Mobile health units bring health services to rural women in the Dominican Republic.
Why we care: Women living in isolated communities in the Dominican Republic have little to no access to family planning services and basic health care.
How we're solving this: Our mobile health unit will make 32 visits to 25 rural communities in the Dominican Republic to provide women with critical health information and services.
“If this project did not exist, there would be more women with cancer, more pregnant teenagers, more people with HIV.”
Leona Adolfo has worked as a nurse in Profamilia’s mobile health unit for more than three years. She travels to isolated communities throughout the Dominican Republic to ensure the most vulnerable have access to health care. In Abacao Batey, a community of mostly Haitian immigrants, more than 400 people live in wooden shacks without latrines.
“There are women here who are 18 years old and already have three kids, says Leona. “They don’t go to school or have a job. There are many cases of teenage pregnancy and violence.”
Mobile health units like Leona’s are crucial to reaching overlooked populations and providing them with quality care. They travel long distances on makeshift roads because they know people are waiting for them who cannot access a health care facility. Distance aside, many Haitian immigrants in the Dominican Republic can't receive basic medical care or treatment even in the case of extreme emergency.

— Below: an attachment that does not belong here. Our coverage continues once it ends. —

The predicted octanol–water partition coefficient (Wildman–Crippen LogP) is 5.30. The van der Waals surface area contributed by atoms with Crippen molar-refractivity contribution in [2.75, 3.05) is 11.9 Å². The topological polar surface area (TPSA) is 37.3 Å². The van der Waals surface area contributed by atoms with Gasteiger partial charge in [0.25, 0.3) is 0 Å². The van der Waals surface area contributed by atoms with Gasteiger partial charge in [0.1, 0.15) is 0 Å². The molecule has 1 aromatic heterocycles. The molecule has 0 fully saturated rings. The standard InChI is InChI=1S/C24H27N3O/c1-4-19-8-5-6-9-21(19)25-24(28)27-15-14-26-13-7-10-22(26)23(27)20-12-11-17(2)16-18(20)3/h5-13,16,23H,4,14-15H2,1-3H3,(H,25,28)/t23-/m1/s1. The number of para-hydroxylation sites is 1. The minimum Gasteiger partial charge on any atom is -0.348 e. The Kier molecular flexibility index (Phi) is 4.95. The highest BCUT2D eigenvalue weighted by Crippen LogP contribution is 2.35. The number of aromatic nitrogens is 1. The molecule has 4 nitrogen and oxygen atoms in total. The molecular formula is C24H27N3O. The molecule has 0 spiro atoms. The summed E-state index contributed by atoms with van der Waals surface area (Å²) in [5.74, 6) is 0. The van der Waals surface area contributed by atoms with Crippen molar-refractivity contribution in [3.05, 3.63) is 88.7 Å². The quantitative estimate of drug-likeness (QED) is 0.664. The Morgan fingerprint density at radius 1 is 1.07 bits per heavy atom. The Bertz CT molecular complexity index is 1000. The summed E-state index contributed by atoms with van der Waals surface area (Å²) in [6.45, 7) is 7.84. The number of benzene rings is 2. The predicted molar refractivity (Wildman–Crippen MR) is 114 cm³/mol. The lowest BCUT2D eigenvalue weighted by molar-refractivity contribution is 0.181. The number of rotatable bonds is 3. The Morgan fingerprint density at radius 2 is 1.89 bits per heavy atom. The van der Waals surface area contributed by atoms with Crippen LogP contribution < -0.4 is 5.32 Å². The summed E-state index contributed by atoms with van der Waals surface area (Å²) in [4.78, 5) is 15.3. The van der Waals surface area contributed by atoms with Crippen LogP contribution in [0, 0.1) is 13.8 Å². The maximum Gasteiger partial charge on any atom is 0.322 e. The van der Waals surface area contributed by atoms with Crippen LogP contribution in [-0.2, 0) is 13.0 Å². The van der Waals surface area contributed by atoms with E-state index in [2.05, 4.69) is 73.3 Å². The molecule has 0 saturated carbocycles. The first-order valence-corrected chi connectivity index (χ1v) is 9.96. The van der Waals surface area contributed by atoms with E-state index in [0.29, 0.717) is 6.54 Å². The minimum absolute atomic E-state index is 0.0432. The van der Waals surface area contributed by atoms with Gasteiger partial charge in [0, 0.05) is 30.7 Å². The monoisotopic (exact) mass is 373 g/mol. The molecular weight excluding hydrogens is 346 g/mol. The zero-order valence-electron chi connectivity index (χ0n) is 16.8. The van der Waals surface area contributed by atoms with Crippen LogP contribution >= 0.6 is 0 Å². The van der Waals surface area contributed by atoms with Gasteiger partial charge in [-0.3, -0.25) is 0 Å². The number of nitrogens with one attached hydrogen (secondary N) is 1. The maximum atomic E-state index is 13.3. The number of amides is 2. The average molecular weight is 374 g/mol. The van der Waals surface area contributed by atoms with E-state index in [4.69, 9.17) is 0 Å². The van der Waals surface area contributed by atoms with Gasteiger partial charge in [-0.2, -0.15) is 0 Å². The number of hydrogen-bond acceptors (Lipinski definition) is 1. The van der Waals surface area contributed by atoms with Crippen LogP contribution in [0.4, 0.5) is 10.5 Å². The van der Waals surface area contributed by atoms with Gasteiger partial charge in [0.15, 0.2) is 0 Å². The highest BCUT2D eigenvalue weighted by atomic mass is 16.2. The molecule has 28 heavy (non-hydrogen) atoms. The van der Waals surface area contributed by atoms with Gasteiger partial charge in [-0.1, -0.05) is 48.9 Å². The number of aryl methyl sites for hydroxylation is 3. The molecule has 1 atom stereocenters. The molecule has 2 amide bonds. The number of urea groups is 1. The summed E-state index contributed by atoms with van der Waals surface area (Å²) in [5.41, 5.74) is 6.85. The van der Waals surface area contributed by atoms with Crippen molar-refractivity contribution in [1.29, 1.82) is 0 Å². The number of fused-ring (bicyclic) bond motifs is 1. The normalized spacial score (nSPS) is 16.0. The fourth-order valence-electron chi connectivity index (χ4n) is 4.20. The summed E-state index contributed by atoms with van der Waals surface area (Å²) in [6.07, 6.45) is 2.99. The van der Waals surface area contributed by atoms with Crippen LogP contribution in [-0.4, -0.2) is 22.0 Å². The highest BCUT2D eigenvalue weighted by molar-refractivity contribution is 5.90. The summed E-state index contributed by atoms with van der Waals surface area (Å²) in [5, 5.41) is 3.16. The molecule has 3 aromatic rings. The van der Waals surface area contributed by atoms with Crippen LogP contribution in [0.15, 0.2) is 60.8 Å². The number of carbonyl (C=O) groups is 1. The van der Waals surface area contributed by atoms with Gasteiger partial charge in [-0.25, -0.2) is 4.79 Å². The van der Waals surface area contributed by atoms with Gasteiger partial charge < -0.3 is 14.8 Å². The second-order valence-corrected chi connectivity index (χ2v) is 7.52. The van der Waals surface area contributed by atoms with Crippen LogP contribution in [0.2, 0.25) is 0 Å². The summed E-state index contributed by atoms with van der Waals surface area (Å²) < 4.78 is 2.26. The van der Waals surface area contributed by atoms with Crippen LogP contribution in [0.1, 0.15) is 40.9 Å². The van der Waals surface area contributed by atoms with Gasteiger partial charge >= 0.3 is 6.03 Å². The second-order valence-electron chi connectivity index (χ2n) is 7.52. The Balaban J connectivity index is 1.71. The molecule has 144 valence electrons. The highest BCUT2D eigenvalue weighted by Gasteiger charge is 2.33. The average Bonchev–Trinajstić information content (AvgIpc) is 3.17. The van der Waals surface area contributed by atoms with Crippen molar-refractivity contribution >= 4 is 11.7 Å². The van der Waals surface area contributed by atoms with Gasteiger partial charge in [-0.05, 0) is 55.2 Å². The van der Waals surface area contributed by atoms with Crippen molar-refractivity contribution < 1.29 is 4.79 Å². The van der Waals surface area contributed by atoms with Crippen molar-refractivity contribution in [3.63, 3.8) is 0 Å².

As the leading nonprofit organization providing sexual and reproductive health services in the country, our local partner Profamilia is trusted by women for family planning services, reproductive health care, and counseling. Last year alone, the organization provided over 669,000 services – many of them for free to members of the community of Abacao.
“White, poor, rich, Dominican, Haitian, Haitian-Dominican, we are all human beings,” says Leona. “[At Profamilia,] everyone is treated in the same way.”
Your support will provide 32 mobile health visits to 25 communities in the provinces of Monte Plata, San Cristobal, and Santo Domingo in the Dominican Republic. The unit will provide sexual and reproductive health services – such as contraceptives, gynecological exams, and HIV testing – as well as educational workshops on topics like basic treatment for common infections, how to conduct a breast self-examination, violence prevention, and family planning.
Local leaders like Leona will also be trained as community health promoters to provide ongoing health education and empowerment activities.
Will you help lift the health burden from women in isolated communities?